They returned to the ship with their astonishing news. The _Magellan_slowly skimmed over the surface of Oberon. They found whole forests ofthis glassy frigid vegetation, but not much evidence of any animal lifelarger than the creature the two explorers had seen.
Over the Sun-tap station--a ringed layout like the others, whose clusterof masts caught the emanations of the distant Sun on the one hand anddirected them outward to the still unseen planet Pluto on the other--theship halted. It drew up fifty miles, pointed its tail and blasted fortha rocket-driven, tactical atomic bomb.
The blast on Oberon was tiny compared to the one which had devastatedIapetus, but it still left a deep indentation in the surface for futurespace fliers to see.
They left it and the Uranian orbit behind them and headed outward onceagain. Behind them now lay the worlds of the Sun's family, while far offto one side lay the tiny light of Neptune. Ahead, between them and thevast gulf of interstellar space, lay only the dark, mysterious ninthplanet, the enigmatic world named after the lord of the underworld,Pluto.
The _Magellan_ plunged on, in constant acceleration, moving outward tothe farthest limit of the solar system. They had traveled almost onebillion, eight hundred million miles from the Sun--and yet they stillhad two billion miles more to go. This was the longest stretch--andduring it, they would reach speeds greater than any they had touchedbefore. They shot outward, faster and faster, eating up the infiniteemptiness of space, driving the vast stretch that divided Pluto from itsneighbors.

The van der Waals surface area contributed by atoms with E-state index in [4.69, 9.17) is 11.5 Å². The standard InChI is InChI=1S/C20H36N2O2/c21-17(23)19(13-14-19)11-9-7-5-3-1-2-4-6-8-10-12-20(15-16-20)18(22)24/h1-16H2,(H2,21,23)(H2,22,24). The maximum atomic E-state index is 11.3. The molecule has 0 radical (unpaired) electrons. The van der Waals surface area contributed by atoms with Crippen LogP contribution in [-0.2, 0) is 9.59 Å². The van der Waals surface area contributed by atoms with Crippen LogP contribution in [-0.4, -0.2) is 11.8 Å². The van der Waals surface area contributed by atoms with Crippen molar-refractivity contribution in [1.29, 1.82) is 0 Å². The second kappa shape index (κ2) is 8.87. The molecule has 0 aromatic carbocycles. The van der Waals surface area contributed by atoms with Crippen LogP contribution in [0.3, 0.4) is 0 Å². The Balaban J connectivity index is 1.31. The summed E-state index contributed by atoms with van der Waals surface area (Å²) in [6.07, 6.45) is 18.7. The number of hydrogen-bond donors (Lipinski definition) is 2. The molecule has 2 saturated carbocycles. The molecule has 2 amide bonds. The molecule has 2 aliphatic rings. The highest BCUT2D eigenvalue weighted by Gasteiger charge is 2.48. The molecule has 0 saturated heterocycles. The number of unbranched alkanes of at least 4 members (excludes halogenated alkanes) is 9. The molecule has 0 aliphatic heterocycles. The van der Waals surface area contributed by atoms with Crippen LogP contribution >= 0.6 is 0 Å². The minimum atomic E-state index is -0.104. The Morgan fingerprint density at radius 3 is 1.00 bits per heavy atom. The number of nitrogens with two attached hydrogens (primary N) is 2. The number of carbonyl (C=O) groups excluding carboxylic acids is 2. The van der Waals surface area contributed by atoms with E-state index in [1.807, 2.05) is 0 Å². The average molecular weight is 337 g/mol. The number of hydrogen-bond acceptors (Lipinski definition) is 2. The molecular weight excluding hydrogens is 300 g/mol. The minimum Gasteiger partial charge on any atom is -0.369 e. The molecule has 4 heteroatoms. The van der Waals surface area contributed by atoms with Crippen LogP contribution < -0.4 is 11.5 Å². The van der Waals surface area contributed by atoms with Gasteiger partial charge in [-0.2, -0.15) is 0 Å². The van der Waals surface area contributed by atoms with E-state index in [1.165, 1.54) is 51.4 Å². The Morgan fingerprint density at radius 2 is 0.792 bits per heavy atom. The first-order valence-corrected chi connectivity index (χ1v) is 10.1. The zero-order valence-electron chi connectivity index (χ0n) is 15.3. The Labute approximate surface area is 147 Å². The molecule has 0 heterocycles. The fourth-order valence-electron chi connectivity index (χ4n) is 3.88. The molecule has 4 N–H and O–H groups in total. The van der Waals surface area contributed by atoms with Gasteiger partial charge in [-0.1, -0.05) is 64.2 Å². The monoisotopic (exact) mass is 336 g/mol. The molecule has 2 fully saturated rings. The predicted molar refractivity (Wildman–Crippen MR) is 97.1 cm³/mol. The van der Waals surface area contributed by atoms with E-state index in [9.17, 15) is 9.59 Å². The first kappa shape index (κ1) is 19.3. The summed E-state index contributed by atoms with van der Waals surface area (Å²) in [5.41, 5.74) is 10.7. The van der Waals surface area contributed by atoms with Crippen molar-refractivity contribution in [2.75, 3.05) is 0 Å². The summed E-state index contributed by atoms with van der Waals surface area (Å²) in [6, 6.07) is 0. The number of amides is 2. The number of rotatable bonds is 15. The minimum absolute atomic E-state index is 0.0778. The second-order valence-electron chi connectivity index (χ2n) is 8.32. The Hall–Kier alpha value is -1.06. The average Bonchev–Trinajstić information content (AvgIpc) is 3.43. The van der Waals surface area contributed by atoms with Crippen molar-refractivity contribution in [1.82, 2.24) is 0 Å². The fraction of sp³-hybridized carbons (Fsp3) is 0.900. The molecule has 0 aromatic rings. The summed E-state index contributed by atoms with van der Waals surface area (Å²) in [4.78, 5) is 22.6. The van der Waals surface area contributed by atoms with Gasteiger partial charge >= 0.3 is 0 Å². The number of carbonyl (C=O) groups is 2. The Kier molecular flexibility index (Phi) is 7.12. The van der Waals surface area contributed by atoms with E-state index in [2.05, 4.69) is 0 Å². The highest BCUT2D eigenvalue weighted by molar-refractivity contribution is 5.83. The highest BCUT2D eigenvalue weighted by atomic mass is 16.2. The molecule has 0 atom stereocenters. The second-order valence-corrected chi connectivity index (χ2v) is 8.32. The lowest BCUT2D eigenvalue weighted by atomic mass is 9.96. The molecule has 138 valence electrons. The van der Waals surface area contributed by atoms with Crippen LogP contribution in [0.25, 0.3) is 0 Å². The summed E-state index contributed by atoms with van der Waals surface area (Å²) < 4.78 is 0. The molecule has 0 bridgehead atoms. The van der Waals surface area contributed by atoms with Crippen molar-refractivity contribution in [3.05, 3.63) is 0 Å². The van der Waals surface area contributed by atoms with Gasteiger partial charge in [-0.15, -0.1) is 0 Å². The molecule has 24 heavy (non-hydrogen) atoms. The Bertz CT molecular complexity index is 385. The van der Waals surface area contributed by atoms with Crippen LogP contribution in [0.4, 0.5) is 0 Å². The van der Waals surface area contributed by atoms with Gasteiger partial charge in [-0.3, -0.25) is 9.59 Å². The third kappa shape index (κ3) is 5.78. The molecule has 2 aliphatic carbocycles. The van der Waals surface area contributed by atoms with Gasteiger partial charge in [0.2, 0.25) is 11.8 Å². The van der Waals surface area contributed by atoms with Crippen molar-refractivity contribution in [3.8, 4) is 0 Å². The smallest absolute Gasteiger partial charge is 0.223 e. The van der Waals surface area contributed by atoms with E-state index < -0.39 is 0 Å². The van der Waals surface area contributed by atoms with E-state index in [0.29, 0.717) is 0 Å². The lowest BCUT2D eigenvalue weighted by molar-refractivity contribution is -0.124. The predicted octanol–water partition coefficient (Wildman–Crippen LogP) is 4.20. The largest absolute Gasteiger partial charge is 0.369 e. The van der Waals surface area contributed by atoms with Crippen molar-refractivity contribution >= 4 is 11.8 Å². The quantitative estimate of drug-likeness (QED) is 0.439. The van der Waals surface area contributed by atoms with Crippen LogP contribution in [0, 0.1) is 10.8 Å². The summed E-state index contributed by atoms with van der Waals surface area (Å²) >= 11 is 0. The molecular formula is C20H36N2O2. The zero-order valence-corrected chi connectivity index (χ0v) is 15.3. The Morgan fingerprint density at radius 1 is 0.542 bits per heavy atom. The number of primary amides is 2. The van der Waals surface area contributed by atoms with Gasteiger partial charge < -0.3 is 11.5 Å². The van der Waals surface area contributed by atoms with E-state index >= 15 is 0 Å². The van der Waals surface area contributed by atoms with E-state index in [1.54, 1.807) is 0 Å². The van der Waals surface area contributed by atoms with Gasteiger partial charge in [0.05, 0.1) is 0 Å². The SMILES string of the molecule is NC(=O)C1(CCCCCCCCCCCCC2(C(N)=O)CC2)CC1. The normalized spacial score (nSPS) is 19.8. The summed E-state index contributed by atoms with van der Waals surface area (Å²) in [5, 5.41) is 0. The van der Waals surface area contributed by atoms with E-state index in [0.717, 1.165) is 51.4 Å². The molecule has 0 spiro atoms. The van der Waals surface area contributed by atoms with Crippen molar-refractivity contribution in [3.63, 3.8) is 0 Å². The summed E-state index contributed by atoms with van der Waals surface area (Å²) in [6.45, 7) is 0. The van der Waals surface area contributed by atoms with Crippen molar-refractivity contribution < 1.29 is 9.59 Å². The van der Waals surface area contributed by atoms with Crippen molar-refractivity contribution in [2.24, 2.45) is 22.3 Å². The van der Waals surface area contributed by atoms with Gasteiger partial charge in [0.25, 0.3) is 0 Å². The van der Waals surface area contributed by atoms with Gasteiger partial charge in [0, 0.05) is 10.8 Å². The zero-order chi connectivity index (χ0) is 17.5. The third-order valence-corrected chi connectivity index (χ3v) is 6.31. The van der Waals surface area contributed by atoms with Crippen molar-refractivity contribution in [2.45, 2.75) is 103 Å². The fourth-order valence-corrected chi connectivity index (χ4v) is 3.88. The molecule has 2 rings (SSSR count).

The Sun, already small, dwindled steadily. It was still the brighteststar in their sky--of all the stars, it alone
As for Earth, it could not be seen. So close to the tiny Sun it lay thatonly their sharpest telescopes could bring it out. Even Jupiter showedup only as a thin, tiny crescent near the solar point of light.
"Pluto's a mysterious world," said Burl as he and Russ scanned theheavens for a first glimpse of it. "The accounts in your astronomy booksgive very little real information on it--but what they give is strange.They say it's the only planet beyond Mars that is a small solid worldlike the inner ones. It seems to be the same size as Earth--not at alllike the big outer worlds. And they say it seems to be the same mass asEarth--a solid world whose surface gravity would be the same as our ownplanet's."
Russ nodded. "It's an odd one, all right. There's now even some beliefthat it's not a true planet, but one that was once a satellite ofNeptune. Its orbit is peculiar; it apparently may cut into that ofNeptune. In fact, everything hints at Pluto not being a true child ofour Sun. It may be a world captured from afar--a lonely wanderer castoff from some other star, captured by the Sun after millions of years ofdrifting lightless through space."
Beyond them, in their vision, lay only the stars of outer space, thevoid that did not belong to our system. And then, finally, they foundPluto--a tiny point of light shining among the blazing stars. They sawthe disc, dimly reflected in the light of the far-away Sun.
Even as they were taking their first long look at the dark planet, thegeneral alarm rang. They had caught up with the fleeing wreck of theSun-tapper's scout cruiser.